Food import costs rise to record in 2022, threatening world’s poorest – FAO

LONDON, Nov 11 (Reuters) – Global food import costs are on track to hit a record close to $2 trillion in 2022, increasing pressure on the world’s poorest countries that have likely shipped considerably lower volumes of food, the UN Food Agency said on Friday.

Global food prices hit record highs in March after Russia invaded Ukraine, a major grain and oilseed producer, and although they have since fallen somewhat, they remain above high levels of last year.

This increase disproportionately affects economically vulnerable countries and is expected to continue to do so next year, although the overall agricultural supply situation is expected to improve somewhat.

“These are alarming signs from a food security perspective,” the UN Food and Agriculture Organization (FAO) said in its biannual Food Outlook report.

The global food import bill is expected to reach $1.94 trillion this year, up 10% year on year and more than expected, the FAO said.

He noted that food import volumes for low-income countries are expected to decline by 10%, with their food import bill for the year remaining virtually unchanged, indicating growing affordability issues.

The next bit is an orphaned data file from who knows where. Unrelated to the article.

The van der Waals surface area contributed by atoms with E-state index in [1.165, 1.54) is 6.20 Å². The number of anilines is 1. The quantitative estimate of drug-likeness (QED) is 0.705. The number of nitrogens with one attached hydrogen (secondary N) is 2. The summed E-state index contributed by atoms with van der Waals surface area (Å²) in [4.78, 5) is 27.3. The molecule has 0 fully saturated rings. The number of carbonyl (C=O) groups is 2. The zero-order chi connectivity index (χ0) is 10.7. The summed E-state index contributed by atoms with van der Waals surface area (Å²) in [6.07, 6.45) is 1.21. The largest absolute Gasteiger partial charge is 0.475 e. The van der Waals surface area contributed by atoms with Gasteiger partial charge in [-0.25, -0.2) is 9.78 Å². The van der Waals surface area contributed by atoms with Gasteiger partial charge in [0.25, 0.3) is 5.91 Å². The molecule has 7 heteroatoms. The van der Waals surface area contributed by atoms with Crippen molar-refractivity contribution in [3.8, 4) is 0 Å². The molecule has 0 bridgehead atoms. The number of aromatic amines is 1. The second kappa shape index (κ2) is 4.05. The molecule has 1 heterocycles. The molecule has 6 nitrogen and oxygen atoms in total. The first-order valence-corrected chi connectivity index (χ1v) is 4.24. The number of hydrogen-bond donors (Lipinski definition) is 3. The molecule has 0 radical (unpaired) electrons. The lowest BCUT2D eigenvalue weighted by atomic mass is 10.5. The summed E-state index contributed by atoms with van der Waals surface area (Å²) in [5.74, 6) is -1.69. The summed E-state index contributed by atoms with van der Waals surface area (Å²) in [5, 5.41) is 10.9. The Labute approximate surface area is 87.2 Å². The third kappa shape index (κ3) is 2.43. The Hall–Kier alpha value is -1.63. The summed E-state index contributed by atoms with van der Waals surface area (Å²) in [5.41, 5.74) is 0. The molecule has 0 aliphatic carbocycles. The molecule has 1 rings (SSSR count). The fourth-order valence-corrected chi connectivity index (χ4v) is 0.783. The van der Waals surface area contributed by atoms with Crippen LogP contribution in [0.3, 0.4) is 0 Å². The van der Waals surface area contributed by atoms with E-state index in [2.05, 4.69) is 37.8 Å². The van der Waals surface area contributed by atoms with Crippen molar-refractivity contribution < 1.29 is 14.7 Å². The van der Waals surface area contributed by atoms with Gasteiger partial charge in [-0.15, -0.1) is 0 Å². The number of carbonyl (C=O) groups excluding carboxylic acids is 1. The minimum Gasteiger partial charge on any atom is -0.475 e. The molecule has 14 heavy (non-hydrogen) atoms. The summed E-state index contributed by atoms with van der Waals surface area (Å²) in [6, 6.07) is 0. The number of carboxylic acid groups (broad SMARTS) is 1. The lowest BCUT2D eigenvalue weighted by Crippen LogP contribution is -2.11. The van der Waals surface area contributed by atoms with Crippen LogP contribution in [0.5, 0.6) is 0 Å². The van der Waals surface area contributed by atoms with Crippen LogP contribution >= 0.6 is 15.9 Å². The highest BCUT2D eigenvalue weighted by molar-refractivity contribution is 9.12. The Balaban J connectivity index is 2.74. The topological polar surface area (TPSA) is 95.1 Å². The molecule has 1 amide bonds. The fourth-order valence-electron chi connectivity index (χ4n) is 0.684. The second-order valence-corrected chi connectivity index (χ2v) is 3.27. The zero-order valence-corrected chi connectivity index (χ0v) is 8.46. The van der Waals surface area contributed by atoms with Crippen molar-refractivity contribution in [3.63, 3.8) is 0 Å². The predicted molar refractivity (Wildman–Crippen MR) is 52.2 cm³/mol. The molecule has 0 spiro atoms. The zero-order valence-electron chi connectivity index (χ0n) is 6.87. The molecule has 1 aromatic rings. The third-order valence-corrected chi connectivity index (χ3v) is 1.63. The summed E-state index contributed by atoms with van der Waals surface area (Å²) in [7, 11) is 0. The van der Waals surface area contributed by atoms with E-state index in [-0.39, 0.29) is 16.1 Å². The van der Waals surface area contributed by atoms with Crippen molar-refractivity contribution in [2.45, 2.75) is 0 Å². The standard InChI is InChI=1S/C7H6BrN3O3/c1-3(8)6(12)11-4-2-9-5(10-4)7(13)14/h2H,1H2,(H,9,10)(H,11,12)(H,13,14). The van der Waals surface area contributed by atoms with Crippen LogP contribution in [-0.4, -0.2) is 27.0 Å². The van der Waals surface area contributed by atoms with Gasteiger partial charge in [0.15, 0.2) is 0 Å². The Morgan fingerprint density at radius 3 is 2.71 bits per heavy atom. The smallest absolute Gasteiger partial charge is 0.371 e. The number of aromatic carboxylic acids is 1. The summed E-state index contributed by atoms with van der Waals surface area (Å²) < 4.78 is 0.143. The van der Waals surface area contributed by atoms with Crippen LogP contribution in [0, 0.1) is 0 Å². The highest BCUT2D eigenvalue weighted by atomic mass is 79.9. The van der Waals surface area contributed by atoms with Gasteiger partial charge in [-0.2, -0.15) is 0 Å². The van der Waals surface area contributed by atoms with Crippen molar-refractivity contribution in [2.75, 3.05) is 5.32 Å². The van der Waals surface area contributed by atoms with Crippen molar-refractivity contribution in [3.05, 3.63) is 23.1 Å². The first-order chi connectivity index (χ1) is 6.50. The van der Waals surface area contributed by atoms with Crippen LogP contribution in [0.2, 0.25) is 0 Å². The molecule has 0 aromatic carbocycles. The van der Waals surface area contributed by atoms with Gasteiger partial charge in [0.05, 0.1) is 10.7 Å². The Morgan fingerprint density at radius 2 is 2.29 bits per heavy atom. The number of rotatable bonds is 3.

“Importers are struggling to finance rising international costs, potentially signaling the end of their resilience to rising international prices,” the FAO said.

For agricultural inputs like fertilizers, which require a lot of energy to produce, the FAO said global import costs are expected to rise by almost 50% this year to $424 billion, forcing some countries to buy and use less.

This will inevitably lead to lower productivity, lower domestic food availability and “negative impacts on global agricultural production and food security” in 2023, he said.

Looking to the 2022/23 season, the agency sees wheat production jump 0.6% year-on-year to a record 784 million tonnes, but notes that increases are expected mainly in China and Russia. , leaving stocks down 8% in the rest of the world.

Production of coarse grains such as maize, barley and sorghum is expected to fall by 2.8% during the season.

On the positive side, however, the FAO said oilseed production is expected to rebound 4.2% to a record high, sugar production is expected to increase by 2.6%, while rice production is expected to remain at global average levels thanks to resilient plantations in Asia and recovery of production in Africa.

Reporting by Maytaal Angel; Editing by Sandra Maler

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Angel Maytaal

Thomson Reuters

Award-nominated journalist covering high-impact events in agricultural commodities and agricultural commodities in general, analyzing industry trends and revealing developments driving the market. Work has included investigative reporting on commodity trade flows, corporate strategy, farmer poverty, sustainability, climate change and government policy.

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